Back 24 November, 2023

More independent schools mean more choice for families

Chief Executive of the Association of Independent Schools of NSW, Margery Evans, talks about the significant growth in the sector and the reasons why more parents than ever are choosing an independent school.

More parents than ever before are opting for a school that aligns with their own values and beliefs.

Fifty years ago, Government schools enrolled 78.1 per cent of all Australian students, with Catholic schools educating 17.8 per cent and other non-government schools, ie Independent schools, educating just 4.1 per cent. 

Today, the proportion of students in independent schools has more than quadrupled to 17.1 per cent of all Australian students – and that percentage continues to rise each year (the Government and Catholic proportions are currently 64.4 per cent and 18.5 per cent, respectively).

The picture is even stronger in NSW where 114 new independent schools and campuses have opened since 1990.

On average, the total number of school students in all sectors in NSW grows by 10,000 to 12,000 each year; since 2000, more than half of those students have been enrolled in an independent school and that trend shows no signs of slowing.

NSW Independent schools now educate 228,602 students, or 18.3 per cent of all the state’s students.

This growing preference for independent schools should not be seen as a reflection on any other school sector.

It is simply a case of more families being able to choose a school that aligns with their own values and ethos than they could 50 years ago.

There is now a burgeoning range of independent schools available that reflect modern Australia’s increasing cultural, religious and philosophical diversity.

Nowhere is this phenomenon clearer than in NSW’s thriving Islamic schools.

Before the first Islamic school opened its doors in 1983, almost all Muslim families enrolled their children in government schools.

Today, there are 29 Islamic schools and campuses in NSW, educating more than 20,000 students, representing almost nine per cent of independent sector enrolments.

The establishment of these schools has provided Muslim families with an opportunity to educate their children in their preferred setting – a similar opportunity to that which existed decades earlier for Christian families.

Today, the NSW Independent school sector offers families 18 different faith-based learning environments including Ananda Marga, Anglican, Baptist, Buddhist, Catholic, Hare Krishna, Jewish, Lutheran, Seventh Day Adventist and Uniting schools.

There are also many non-faith school choices available to families – schools based on educational philosophies (Steiner and Montessori), International schools (German, Japanese, French), schools which promote a specific culture (Armenian and Turkish schools), Special Schools, Special Assistance Schools and schools whose educational focus is through music or nature.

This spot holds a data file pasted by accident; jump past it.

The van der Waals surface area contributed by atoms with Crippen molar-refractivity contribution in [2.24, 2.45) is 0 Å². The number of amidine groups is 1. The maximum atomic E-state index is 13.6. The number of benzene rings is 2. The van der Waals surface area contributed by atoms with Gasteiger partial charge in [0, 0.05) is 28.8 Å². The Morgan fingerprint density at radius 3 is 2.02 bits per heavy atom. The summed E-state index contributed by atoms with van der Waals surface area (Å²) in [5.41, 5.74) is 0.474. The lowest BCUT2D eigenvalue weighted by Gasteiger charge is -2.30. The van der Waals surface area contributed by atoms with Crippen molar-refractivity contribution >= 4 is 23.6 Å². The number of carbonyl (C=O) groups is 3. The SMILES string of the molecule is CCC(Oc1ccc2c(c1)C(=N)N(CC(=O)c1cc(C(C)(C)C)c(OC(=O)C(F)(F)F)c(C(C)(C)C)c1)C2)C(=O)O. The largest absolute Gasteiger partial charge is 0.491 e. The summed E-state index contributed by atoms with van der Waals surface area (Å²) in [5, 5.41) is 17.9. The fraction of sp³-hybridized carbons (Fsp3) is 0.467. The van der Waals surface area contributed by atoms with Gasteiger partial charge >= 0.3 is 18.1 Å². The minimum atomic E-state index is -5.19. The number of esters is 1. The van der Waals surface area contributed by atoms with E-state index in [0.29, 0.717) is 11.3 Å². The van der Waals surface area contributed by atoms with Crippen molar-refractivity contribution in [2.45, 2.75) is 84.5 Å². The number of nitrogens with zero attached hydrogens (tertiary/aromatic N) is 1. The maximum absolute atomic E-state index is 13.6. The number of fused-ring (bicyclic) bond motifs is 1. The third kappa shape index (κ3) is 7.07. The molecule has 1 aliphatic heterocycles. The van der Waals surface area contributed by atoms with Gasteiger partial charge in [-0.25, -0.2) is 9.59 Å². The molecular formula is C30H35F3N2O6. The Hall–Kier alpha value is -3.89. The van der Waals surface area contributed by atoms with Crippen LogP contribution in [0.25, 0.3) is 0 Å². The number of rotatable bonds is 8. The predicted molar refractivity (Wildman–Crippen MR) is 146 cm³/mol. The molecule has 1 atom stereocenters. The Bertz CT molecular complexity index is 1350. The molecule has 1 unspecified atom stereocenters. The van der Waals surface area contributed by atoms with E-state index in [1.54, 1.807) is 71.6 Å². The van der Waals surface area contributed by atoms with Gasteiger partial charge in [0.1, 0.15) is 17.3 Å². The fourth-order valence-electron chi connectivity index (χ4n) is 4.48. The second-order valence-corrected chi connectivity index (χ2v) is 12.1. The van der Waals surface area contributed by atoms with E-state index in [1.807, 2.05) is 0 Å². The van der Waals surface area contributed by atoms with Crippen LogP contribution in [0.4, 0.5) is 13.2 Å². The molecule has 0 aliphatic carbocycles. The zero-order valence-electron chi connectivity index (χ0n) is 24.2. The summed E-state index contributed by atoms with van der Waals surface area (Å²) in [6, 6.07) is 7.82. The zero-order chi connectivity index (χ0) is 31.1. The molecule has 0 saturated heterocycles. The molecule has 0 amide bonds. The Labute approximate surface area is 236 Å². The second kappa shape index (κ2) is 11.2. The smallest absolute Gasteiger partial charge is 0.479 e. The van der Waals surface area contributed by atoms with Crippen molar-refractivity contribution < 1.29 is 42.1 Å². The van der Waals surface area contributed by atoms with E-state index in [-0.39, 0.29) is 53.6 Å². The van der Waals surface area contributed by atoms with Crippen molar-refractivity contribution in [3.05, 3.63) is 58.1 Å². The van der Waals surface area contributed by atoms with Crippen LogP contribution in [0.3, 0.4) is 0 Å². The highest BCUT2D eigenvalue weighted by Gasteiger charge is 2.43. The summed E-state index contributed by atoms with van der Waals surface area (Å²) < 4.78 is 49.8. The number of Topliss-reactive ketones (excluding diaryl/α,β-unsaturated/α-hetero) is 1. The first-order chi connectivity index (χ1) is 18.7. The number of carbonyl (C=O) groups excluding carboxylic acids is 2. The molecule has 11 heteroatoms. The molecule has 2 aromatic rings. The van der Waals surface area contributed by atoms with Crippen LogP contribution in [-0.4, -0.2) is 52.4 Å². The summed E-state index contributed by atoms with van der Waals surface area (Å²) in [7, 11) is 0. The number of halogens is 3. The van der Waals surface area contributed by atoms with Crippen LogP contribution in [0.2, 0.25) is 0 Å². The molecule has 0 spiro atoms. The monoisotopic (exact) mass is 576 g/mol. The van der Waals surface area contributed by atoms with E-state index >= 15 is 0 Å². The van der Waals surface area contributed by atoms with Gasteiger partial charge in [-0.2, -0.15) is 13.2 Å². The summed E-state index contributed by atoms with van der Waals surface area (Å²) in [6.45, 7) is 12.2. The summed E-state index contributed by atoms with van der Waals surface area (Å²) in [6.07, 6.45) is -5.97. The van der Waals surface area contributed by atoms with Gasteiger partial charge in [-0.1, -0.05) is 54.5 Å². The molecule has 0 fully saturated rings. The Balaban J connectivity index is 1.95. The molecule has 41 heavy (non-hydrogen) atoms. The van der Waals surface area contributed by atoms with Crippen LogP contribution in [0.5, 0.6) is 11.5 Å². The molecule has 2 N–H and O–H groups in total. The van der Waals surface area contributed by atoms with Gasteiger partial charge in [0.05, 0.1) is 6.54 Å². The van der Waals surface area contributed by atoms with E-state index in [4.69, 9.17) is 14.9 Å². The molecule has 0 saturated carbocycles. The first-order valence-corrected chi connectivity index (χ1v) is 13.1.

All are part of the kaleidoscope that makes up the independent school sector. Finding the right school for your child is about understanding your child’s needs and selecting the school that best meets those needs.

Selecting a school

All parents want a school that will play a significant part in their child’s personal development and provide

 them with skills that they can use throughout their life.

A good start would be to ignore the so-called ‘league tables’ that the media publish each year. 

These take no account of each student’s unique and complex characteristics or the advantages and disadvantages that come with family background, context, wealth and other factors.

Identify your child’s needs and ask yourself what type of school environment would best suit their aptitudes, strengths and challenges. What level of learning or wellbeing support will they need? What values do you want them to grow up with? Some schools have expertise in particular subjects; others promote a particular world view and others offer extra-curricular activities that may be suitable for your child. 

Another good school barometer can be other parents. Speak to families with children at different schools about what makes their school unique or outstanding. Ask them about their child’s experience and the quality of interaction they have with the principal and teachers.

Attend Open Days to inspect a school’s facilities and speak with the principal about what the school offers and what it expects from families. Ask about admissions processes, which can vary between schools.

Once you have explored the options, it is important to trust your instincts.

Choose the school that left you with the best impression – the school where you feel your child could belong, be happy and will grow into the person you wish them to become.

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